Port call of the French Mission Jeanne d’Arc in Cape Town


French task force ‘Jeanne d’Arc’ 2022, a five-month operational deployment of a two-vessel Amphibious Ready Group (ARG), arrived in Cape Town on the morning of Tuesday 26 April.

The annual ‘Jeanne d’Arc’ mission is a French Navy (Marine Nationale) joint and allied operational deployment focused on training for cadets from the French Naval College (École Navale), allowing young midshipmen to get on-the-job training at sea.

The 2022 iteration is built around the landing helicopter dock (LHD) Mistral (L9013) and La Fayette-class frigate Courbet (F712). This is the first operation deployment of Courbet following her mid-life update.

During their five-month operational deployment, the young men and women who left their home port of Toulon naval base on 18 February are learning about the challenges of operational preparation, developing the know-how essential to their careers as naval officers, and demonstrating their ability to adapt in order to be able to operate in different environments.

In addition to its training program, the Jeanne d’Arc mission aims at ensuring France’s situational awareness in areas of strategic interest. This mission is also an opportunity for the French Navy and Army units deployed to conduct joint and combined exercises and, if necessary, specific military operations.

Whilst the 2021 ARG deployed to the Indo-Pacific, this year the ARG will deploy from the Mediterranean to the Atlantic Ocean, via the Red Sea, the Indian Ocean and the Gulf of Guinea. It will call in Jordan, Djibouti, India, South Africa, Cameroon, Gabon, Brazil and Portugal.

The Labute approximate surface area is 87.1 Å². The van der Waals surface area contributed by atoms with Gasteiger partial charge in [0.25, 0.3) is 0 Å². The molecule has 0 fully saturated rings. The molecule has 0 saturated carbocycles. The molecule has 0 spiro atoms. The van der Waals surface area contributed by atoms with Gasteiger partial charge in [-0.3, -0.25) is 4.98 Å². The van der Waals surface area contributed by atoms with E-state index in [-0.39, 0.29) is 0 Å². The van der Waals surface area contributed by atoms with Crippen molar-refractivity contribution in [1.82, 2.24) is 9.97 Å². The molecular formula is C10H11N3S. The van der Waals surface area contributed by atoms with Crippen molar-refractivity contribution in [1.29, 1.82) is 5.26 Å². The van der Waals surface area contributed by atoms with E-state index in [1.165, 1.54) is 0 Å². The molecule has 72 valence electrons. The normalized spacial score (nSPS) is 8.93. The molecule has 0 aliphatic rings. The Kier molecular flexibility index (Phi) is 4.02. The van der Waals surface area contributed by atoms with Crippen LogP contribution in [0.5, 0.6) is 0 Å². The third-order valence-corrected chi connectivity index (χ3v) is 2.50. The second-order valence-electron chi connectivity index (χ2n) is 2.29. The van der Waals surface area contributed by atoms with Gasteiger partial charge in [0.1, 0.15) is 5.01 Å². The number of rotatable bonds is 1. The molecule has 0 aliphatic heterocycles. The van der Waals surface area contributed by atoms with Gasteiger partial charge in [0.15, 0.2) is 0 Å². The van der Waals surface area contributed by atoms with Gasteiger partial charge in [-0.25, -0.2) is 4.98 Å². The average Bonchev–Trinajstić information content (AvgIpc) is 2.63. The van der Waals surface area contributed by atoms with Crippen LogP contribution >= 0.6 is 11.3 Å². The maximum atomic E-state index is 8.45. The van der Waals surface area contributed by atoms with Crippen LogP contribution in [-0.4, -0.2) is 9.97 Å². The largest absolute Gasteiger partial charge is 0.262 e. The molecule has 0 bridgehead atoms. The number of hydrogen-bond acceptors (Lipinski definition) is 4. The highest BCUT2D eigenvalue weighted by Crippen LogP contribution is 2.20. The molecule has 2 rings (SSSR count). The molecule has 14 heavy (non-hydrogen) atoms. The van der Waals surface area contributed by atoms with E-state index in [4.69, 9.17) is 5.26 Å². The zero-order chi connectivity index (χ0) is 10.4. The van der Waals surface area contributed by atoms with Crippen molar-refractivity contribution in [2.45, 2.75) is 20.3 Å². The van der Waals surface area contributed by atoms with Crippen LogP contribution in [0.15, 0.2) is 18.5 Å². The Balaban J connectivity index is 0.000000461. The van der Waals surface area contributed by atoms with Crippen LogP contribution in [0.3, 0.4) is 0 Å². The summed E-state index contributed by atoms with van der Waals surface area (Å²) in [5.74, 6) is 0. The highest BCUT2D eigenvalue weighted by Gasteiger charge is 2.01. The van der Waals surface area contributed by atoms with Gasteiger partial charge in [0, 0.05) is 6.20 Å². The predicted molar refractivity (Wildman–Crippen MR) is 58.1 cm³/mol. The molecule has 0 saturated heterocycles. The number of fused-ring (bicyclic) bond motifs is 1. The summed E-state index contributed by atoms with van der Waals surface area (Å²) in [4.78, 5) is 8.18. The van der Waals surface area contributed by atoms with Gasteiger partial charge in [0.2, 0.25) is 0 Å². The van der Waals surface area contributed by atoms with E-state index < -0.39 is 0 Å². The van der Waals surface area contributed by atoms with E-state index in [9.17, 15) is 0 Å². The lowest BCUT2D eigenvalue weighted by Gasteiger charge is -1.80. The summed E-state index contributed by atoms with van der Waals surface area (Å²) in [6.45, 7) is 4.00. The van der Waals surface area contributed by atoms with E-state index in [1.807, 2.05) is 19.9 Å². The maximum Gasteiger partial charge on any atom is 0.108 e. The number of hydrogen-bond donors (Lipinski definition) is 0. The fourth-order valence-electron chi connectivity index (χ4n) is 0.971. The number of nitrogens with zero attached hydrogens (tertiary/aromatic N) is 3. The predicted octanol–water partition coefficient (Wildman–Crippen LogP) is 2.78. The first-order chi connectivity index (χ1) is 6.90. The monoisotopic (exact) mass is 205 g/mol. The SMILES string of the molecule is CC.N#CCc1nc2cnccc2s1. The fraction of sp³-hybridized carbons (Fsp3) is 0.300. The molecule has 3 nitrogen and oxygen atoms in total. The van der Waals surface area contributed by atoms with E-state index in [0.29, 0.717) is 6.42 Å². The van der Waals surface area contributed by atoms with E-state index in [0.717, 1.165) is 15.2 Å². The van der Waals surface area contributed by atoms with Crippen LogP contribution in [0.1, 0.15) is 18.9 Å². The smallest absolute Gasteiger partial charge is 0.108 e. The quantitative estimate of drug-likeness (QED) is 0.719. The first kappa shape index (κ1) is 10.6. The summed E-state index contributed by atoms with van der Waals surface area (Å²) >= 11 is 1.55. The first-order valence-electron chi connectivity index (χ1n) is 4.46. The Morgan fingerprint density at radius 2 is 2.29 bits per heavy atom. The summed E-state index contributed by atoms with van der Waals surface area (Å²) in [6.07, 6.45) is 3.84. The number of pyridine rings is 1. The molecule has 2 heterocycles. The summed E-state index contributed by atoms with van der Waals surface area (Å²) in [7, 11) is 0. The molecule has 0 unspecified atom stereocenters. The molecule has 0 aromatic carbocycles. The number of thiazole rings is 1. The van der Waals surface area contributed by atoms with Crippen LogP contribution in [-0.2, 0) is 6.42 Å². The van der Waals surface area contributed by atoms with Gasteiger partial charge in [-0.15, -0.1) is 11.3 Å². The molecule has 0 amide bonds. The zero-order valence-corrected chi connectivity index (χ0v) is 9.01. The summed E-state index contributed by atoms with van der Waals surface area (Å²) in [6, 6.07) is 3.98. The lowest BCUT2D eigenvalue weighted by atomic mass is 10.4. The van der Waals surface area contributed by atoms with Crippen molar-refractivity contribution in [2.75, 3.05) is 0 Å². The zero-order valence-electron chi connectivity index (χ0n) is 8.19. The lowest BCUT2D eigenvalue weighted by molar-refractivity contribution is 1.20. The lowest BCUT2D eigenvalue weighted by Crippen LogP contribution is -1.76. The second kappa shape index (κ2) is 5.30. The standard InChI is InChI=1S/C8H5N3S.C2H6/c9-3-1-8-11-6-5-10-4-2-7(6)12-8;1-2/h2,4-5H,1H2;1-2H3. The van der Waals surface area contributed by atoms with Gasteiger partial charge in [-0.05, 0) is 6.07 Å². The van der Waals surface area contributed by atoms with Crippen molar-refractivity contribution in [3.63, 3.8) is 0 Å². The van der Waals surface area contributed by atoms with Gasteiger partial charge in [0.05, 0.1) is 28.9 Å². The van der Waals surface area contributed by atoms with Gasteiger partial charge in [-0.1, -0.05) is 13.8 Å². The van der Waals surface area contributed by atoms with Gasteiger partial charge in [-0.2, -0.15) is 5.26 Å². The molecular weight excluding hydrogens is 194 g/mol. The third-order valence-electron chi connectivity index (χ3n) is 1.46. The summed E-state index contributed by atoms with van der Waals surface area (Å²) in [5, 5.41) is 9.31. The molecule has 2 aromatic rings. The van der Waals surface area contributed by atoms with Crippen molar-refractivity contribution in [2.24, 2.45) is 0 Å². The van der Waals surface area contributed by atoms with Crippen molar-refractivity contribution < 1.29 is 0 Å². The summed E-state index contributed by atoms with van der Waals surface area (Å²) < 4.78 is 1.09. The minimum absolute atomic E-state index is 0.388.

Having participated in a Passex (passing exercise) with Egypt, Exercise Wakri 22 in Djibouti and the maiden edition of the Indian Ocean Naval Symposium (IONS) Maritime Exercise 2022 (IMEX-22) off India, the ARG joined Operation Atalanta, the European counter-piracy operation off the Horn of Africa and in the Western Indian Ocean.

Thereafter the Jeanne d’Arc group took part in Exercise Papangue on Reunion Island, practising the evacuation of foreign nationals.

Departing Reunion, the ARG was joined by Reunion-based French light surveillance frigate Le Nivose (F732) and Patrol Vessel FS Champlain (A623) for the voyage to Cape Town.

For the “Jeanne d’Arc” 2022 mission, Tonnerre is carrying a French Navy Dauphin helicopter from the 35F squadron and Camcopter S-100 unmanned aerial vehicles.

Whilst there will not be any joint exercise between the French and the South African navies during the current port call, the two navies will partake in the customary interactions between a visiting foreign warship and local naval and government dignitaries.

South Africa already holds a regular joint maritime exercise with France, namely Exercise Oxide and the latest edition will take place in November this year.

Following their departure on Sunday 1 May, the task force heads up the west coast of Africa to Cameroon and Gabon where it will participate in counter-piracy efforts in the Gulf of Guinea.

However, both Le Nivose and Champlain will continue their own patrols to reinforcing the French presence around Mayotte and other French economic areas.

The ARG will then cross the Atlantic Ocean to Brazil and the Caribbean island of Martinique before heading back across the Atlantic Ocean to Portugal and finally the Strait of Gibraltar and the Mediterranean for a return to Toulon in July.

For now, 640 sailors (including 160 students) and 120 soldiers from the 3rd Marine Infantry Regiment (RIMa) and Marine Infantry Tank Regiment (RICM) aboard are enjoying all that Cape Town has to offer.